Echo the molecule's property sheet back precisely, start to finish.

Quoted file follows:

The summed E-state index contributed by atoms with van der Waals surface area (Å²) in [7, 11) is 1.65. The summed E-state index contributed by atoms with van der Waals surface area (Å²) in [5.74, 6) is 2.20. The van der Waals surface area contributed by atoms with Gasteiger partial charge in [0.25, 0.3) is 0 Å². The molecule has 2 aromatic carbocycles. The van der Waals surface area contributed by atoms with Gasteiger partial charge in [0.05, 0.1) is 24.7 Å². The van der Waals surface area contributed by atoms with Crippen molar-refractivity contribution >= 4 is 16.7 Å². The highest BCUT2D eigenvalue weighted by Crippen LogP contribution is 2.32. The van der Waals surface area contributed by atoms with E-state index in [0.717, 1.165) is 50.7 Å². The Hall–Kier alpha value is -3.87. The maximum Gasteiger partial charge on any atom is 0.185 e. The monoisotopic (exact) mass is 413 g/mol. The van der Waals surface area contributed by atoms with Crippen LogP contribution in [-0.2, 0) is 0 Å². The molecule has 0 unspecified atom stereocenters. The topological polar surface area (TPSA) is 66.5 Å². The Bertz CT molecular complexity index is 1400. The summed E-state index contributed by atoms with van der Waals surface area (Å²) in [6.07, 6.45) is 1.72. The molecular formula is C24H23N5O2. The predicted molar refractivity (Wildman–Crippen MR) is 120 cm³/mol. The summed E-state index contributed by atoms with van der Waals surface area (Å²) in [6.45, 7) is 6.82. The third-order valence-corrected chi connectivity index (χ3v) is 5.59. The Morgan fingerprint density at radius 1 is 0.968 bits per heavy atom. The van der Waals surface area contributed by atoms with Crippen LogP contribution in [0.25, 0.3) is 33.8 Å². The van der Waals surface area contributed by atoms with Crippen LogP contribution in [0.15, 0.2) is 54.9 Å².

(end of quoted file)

The summed E-state index contributed by atoms with van der Waals surface area (Å²) in [7, 11) is 1.65. The summed E-state index contributed by atoms with van der Waals surface area (Å²) in [5.74, 6) is 2.20. The van der Waals surface area contributed by atoms with Gasteiger partial charge in [0.25, 0.3) is 0 Å². The molecule has 2 aromatic carbocycles. The van der Waals surface area contributed by atoms with Gasteiger partial charge in [0.05, 0.1) is 24.7 Å². The van der Waals surface area contributed by atoms with Crippen molar-refractivity contribution >= 4 is 16.7 Å². The highest BCUT2D eigenvalue weighted by Crippen LogP contribution is 2.32. The van der Waals surface area contributed by atoms with E-state index in [0.717, 1.165) is 50.7 Å². The Hall–Kier alpha value is -3.87. The maximum Gasteiger partial charge on any atom is 0.185 e. The monoisotopic (exact) mass is 413 g/mol. The van der Waals surface area contributed by atoms with Crippen LogP contribution in [-0.2, 0) is 0 Å². The molecule has 0 unspecified atom stereocenters. The topological polar surface area (TPSA) is 66.5 Å². The Bertz CT molecular complexity index is 1400. The summed E-state index contributed by atoms with van der Waals surface area (Å²) in [6.07, 6.45) is 1.72. The molecular formula is C24H23N5O2. The predicted molar refractivity (Wildman–Crippen MR) is 120 cm³/mol. The summed E-state index contributed by atoms with van der Waals surface area (Å²) in [6.45, 7) is 6.82. The third-order valence-corrected chi connectivity index (χ3v) is 5.59. The Morgan fingerprint density at radius 1 is 0.968 bits per heavy atom. The van der Waals surface area contributed by atoms with Crippen LogP contribution in [0.25, 0.3) is 33.8 Å². The van der Waals surface area contributed by atoms with Crippen LogP contribution in [0.15, 0.2) is 54.9 Å².